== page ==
While the rights issues are critical for the survival of SMM, they are really no joy for SMM shareholders. Imagine if an SMM shareholder had 1000 shares before the 1st right issue, the share quantity would have been blown to 15,000 shares if he subscribed to the rights share issues in both exercises. Assuming that he had bought 1000 shares several years ago at the cost of $$1.50 per share ($1.50 was considered to be relatively inexpensive compared to about $4-$5 during its peak period), the total investment and his average share price would have been $3.220 and $0.215 respectively (see table below), ignoring the time value of money over the last few years. The share price at yesterday’s close was $0.125, which is more than 40% lower his average cost price.
4. Going forward
Based on the share price movement of Keppel, the euphoria seemed to have died down following Moday’s close at $5.60. In fact, by yesterday’s close price of $5.41, it landed almost the same close price after the trading halt was lifted on Friday, 25 June 2021. Short of information of the new Reg Co and the new developments in the CE, not much can be expected of its share price in the near term.
The share price of SMM seemed to be more interesting. One day after the trading halt, the price declined sharply from $0.191 to $0.139.For the next three days in the week that followed, it continued to slide, closing at $0.12 on Wednesday. On Thursday, it was up at $0.123. By Friday 3 July, the share price was $0.125, a premium of about 36% over the forthcoming rights share price. I believe by now, buyers are buying on the dip in hope to pick up the rights issue. Any new buyers at this price would have an average cost of about $0.098 without excess rights. With a 36% premium over the rights price, there should be sufficient interest for the right shares. Unlike the 1st tranche of the rights shares issue, when the bulk of the funds ($1.5b) went to paying the debts owed to its ex-parent Sembcorp Industry, the coming rights exercise of $1.5b is expected to put into better use. It would be used to pay about $500m to Keppel for the purchase of Keppel yard assets and expertise, leaving about $1b for SMM’s working capital. This should provide a broader leeway for more projects going forward.
Based on the closing price of SMM, its market capitalization is about $1.51b. It is grossly below the value of the mega yard that she is going to inherit. However, value does not translate to earnings. It is expected that in the next 2 quarters and maybe more that SMM will still be suffering losses. If SMM is still not able to win sufficient projects, the share price may even fall below the rights share price at $0.08 cents. Ultimately, it is still very dependent on external factors, in particular, the crude oil price, which it has no control of.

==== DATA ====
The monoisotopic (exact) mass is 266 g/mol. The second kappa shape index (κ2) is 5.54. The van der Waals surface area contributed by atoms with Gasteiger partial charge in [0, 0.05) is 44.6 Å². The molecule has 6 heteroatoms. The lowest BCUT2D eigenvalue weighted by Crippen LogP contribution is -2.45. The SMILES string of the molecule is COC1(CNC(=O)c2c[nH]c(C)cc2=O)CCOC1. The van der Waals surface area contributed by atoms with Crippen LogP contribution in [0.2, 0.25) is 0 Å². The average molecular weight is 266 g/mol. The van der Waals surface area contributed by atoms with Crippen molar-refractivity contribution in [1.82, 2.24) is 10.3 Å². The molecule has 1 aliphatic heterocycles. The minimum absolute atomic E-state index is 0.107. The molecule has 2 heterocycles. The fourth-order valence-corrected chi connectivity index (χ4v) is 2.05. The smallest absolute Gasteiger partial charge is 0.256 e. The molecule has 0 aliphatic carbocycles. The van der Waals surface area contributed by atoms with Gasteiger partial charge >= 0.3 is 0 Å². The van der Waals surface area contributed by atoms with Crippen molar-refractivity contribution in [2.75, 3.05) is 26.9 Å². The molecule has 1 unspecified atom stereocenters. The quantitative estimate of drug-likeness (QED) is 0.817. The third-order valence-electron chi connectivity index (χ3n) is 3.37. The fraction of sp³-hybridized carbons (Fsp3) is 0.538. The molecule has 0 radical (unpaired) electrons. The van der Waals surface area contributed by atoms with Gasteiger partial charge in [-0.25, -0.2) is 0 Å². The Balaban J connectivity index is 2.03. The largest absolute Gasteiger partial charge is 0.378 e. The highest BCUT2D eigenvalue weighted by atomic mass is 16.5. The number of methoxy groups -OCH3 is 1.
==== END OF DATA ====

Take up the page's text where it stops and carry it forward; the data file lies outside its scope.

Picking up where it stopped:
With the current shares issue of about 12.56 billion shares, the coming SMM rights share issue shall see another 18.8 billion shares in the market, resulting in a total of 31.4 billion shares in the float. As a matter of opinion, it may be that SMM be removed and replaced by the CE (whose name is not known today) through shares consolidation and shares-swap. After all, SMM is no longer related to Sembcorp Industry like in the previous parent-subsidiary relationship.
In the light of this, I decide to make a small market purchase of the SMM shares. Should I take the rights issue, my average price for SMM shares should be slightly below 10 cents, given I do not have earlier exposure to SMM stock. It is not a bad price to start with. After all, I had made a small profit when I bought SMM when it fell from $0.20 after the 1st rights issue to slightly above $0.12 before creeping back to $0.20. However, nothing is guaranteed as the stock price can still fall below 8-cents after the 2nd rights issue if it does not thread carefully going forward.
After all, I will eventually have some CE shares as dividend in specie given that I am holding some Keppel stocks. In all likelihood, I will end up with small odd lots of CE stocks, which would make it extremely difficult to sell if things do not go right. While the market is still negative about SMM, it may be timely to pick up some SMM shares. If SMM shares were to be consolidated into CE shares according to my speculation, it is probably meaningful to pick up some SMM shares now. Unlike the earlier SMM shareholders, my losses going into the future should be quite contained. Certainly, it is not going to make me rich enough to present me a ticket to be with Jeff Bezos in the 1st space flight, but I think a few ‘hamcheepeng’ for Sunday breakfast may be possible. After all, buying stocks is not about all gains and no risk. It is how we take calculated risks and manage them according to our risk tolerance.
I hope I have fully answered to a member of InvestingNote.com why I went ahead to buy some SMM shares at this juncture when many members were still very negative about SMM stock.
Investing psychology : Averaging up